Because of the economic stalemate, there is a huge difficulty for most of the media to take loans from banks and continue to be viable. This in turn, functions as an excuse for media owners to put all sorts of pressure on journalists. They are often being threatened with layoffs in case they refuse a salary reduction; and bear in mind that those still with a job have already seen their salary vanish.

At the moment 400 journalists — members of ESIEA have already contacted our legal department to exercise their right of labor lien. All these cases refer to the three years between 2011-2014.

Index: Let’s get back to content issues. How would you describe media reporting on the major social and political problems in the two years before the EU parliamentary elections in May?

Katsimi: I think that news criteria in Greece vary according to the interests of the particular media outlet. For years, there were hardly any “quality” papers which tried to criticise government policies in an honest and healthy manner. At the same time there were plenty of “tabloids” which reported on the basis of populism and sentimentalism.

However, in my opinion, mainstream media and especially those that supported government policies without doubts or second thoughts, are the ones that did not give space to the social struggles in the form of strikes, anti-fascist rallies, demonstrations and confrontations with the police.

When it came to major news stories like the mining conflict in Skouries, Northern Greece, most of the media failed to report the amount of dissent and the size of the demonstrations that took place in that area and in other big cities. The story of Skouries was by all means a “scoop” of citizen, grass-roots journalism — it rang a “bell” to those who still carried on with a “journalistic consciousness”.

Another example is the Golden Dawn case. Not until international organisations and media outlets shed a light on the role of the neo-nazis, did mainstream media “discover” the phenomenon and attempt to report on it.

I’ d like to add that several social issues like the right to citizenship or human rights abuses against immigrants, asylum seekers and other minorities, were not reported at all or they were downplayed by “right wing” newspapers.

Index: So, what about the future?

Katsimi: After the public broadcaster’s shutdown and the launch of the new state-run broadcaster NERIT, all I see is that the government succeeded in suppressing alternative opinions and controlling, more than ever, public broadcasting.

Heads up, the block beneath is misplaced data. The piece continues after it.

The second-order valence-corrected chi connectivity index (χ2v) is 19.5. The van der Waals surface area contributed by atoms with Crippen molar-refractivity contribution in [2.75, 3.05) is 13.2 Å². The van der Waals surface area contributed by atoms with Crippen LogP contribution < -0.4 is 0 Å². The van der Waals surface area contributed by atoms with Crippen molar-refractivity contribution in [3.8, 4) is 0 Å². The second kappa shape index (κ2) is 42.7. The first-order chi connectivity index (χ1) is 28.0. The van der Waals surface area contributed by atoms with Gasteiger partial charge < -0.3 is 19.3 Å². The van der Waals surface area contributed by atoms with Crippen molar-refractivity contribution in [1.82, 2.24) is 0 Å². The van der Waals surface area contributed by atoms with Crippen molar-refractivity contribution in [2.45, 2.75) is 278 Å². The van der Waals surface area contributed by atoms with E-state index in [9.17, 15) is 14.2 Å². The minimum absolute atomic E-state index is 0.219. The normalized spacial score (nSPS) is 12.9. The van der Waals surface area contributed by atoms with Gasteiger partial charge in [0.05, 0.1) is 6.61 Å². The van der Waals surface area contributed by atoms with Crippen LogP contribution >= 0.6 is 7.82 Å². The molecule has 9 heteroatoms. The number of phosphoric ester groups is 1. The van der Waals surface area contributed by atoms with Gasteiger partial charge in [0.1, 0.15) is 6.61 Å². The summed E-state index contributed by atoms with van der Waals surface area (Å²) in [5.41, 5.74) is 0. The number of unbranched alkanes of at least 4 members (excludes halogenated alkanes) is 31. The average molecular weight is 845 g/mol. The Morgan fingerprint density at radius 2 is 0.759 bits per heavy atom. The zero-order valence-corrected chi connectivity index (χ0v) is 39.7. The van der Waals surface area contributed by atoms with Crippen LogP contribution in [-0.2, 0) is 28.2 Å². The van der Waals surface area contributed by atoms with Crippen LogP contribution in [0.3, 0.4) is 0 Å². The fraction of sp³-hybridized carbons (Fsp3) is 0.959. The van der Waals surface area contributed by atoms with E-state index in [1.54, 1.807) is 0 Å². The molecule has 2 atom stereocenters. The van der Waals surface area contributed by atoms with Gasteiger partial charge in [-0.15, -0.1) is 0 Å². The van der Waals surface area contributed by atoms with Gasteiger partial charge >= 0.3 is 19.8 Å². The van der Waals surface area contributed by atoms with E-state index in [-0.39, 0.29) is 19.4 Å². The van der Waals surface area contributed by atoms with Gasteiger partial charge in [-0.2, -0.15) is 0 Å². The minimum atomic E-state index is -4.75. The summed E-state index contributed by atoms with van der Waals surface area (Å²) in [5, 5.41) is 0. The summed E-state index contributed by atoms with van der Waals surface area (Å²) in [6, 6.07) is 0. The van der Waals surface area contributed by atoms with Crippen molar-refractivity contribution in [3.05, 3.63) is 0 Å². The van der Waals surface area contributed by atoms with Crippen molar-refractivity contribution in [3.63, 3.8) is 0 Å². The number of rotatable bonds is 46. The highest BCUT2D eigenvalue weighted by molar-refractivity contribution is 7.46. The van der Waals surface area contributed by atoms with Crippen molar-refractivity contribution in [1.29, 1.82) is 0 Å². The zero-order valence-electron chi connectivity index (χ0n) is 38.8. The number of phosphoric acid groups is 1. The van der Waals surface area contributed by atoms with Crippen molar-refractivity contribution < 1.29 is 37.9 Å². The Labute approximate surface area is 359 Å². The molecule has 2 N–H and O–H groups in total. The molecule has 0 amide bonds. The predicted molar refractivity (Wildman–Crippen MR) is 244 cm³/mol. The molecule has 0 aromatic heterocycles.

On the other hand, there is still hope in citizen journalism and in new media collectives that are not bound to big economic interests and are free to report on social issues mainstream media neglect.

This article was published on Wednesday, 24 Sept 2014 at

Greece: When satire cannot be tolerated


On 16 January, Greek blogger Filippos Loizos, responsible for the satirical Facebook page of Elder Pastitsios, was convicted for “malicious blasphemy and religious insult” and sentenced to 10 months in prison, suspended for three years.

Loizos has set up the page mocking a well-known deceased Greek Orthodox monk — Elder Paisios — by intentionally combining his name with a popular Greek food called “pastitsio”, a pasta based dish with béchamel sauce.

His arrest in late September 2012, came after Christos Pappas, an MP from the now-banned neo-fascist party Golden Dawn, posed a parliamentary question calling for the blogger’s arrest on the basis of the country’s anti-blasphemy laws.

Pappas is now facing charges of being involved in a criminal organization.

“My prosecution was somehow expected. At the time I drew a lot of attention on social media. The neonazi party saw ‘a chance’ in accusing me as a blasphemer, satisfying a very conservative society and inspiring strong national sentiments,” Loizos told Index on Censorship.

Loizos explained that the court did not understand his intentions — delivering a stinging rebuke for what he perceived as the monk’s dangerous nationalism and intolerance.

“The judges were very aggressive and did not want to understand my argument. They insisted on saying my intention was to insult because I hadn’t censored any posts of visitors which were considered blasphemous or vulgar. I would never do that. In a democracy we are all ‘condemned’ to disagree,” says Loizos.

Reactions in the press and on the internet after the blogger’s conviction were immediate and vociferous. Far-right publishing and Orthodox websites were gloating, while Loizos’ sympathisers and free speech advocates argued it was “a blow to freedom of expression”.

On 20 January 2014, Amnesty International expressed serious concerns over the case, while calling on Greek authorities to “repeal the anachronistic anti-blasphemy legislation”.

The Hellenic League for Human Rights (HLHR), the oldest human rights organisation in Greece, had earlier issued a press release, stating its “unfortunate certainty of an institutional and ideological setback that does not seem to end”.

“Today’s decision shows that freedom of speech, a fundamental pillar of social consistency in a state with ‘rule of law’, is being challenged not only by the enemies of democracy but by the judicial institutions,” according to the release.